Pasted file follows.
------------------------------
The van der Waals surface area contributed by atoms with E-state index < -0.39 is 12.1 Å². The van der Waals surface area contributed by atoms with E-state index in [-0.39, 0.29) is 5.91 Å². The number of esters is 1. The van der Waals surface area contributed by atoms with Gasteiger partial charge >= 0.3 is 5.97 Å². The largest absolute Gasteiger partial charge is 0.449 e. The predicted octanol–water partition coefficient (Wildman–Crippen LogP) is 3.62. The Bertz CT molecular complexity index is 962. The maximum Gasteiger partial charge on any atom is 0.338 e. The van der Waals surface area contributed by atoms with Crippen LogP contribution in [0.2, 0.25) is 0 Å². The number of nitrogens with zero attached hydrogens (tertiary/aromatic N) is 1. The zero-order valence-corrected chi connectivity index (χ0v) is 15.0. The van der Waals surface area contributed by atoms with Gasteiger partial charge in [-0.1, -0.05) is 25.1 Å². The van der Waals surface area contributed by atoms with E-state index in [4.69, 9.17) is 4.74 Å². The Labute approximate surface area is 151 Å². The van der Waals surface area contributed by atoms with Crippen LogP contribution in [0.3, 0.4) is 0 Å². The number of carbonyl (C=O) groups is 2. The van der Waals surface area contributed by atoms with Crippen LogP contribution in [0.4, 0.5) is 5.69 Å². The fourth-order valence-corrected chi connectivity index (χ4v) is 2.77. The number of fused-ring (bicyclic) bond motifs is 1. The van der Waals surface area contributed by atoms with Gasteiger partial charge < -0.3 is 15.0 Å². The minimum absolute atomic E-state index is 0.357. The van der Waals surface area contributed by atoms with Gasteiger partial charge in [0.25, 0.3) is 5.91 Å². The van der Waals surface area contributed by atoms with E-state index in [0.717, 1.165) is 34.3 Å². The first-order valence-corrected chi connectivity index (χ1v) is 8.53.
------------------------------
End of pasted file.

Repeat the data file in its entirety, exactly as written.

The van der Waals surface area contributed by atoms with E-state index < -0.39 is 12.1 Å². The van der Waals surface area contributed by atoms with E-state index in [-0.39, 0.29) is 5.91 Å². The number of esters is 1. The van der Waals surface area contributed by atoms with Gasteiger partial charge >= 0.3 is 5.97 Å². The largest absolute Gasteiger partial charge is 0.449 e. The predicted octanol–water partition coefficient (Wildman–Crippen LogP) is 3.62. The Bertz CT molecular complexity index is 962. The maximum Gasteiger partial charge on any atom is 0.338 e. The van der Waals surface area contributed by atoms with Crippen LogP contribution in [0.2, 0.25) is 0 Å². The number of nitrogens with zero attached hydrogens (tertiary/aromatic N) is 1. The zero-order valence-corrected chi connectivity index (χ0v) is 15.0. The van der Waals surface area contributed by atoms with Gasteiger partial charge in [-0.1, -0.05) is 25.1 Å². The van der Waals surface area contributed by atoms with E-state index in [4.69, 9.17) is 4.74 Å². The Labute approximate surface area is 151 Å². The van der Waals surface area contributed by atoms with Crippen LogP contribution in [0.3, 0.4) is 0 Å². The number of carbonyl (C=O) groups is 2. The van der Waals surface area contributed by atoms with Crippen LogP contribution in [0.4, 0.5) is 5.69 Å². The fourth-order valence-corrected chi connectivity index (χ4v) is 2.77. The number of fused-ring (bicyclic) bond motifs is 1. The van der Waals surface area contributed by atoms with Gasteiger partial charge < -0.3 is 15.0 Å². The minimum absolute atomic E-state index is 0.357. The van der Waals surface area contributed by atoms with Gasteiger partial charge in [0.25, 0.3) is 5.91 Å². The van der Waals surface area contributed by atoms with E-state index in [0.717, 1.165) is 34.3 Å². The first-order valence-corrected chi connectivity index (χ1v) is 8.53.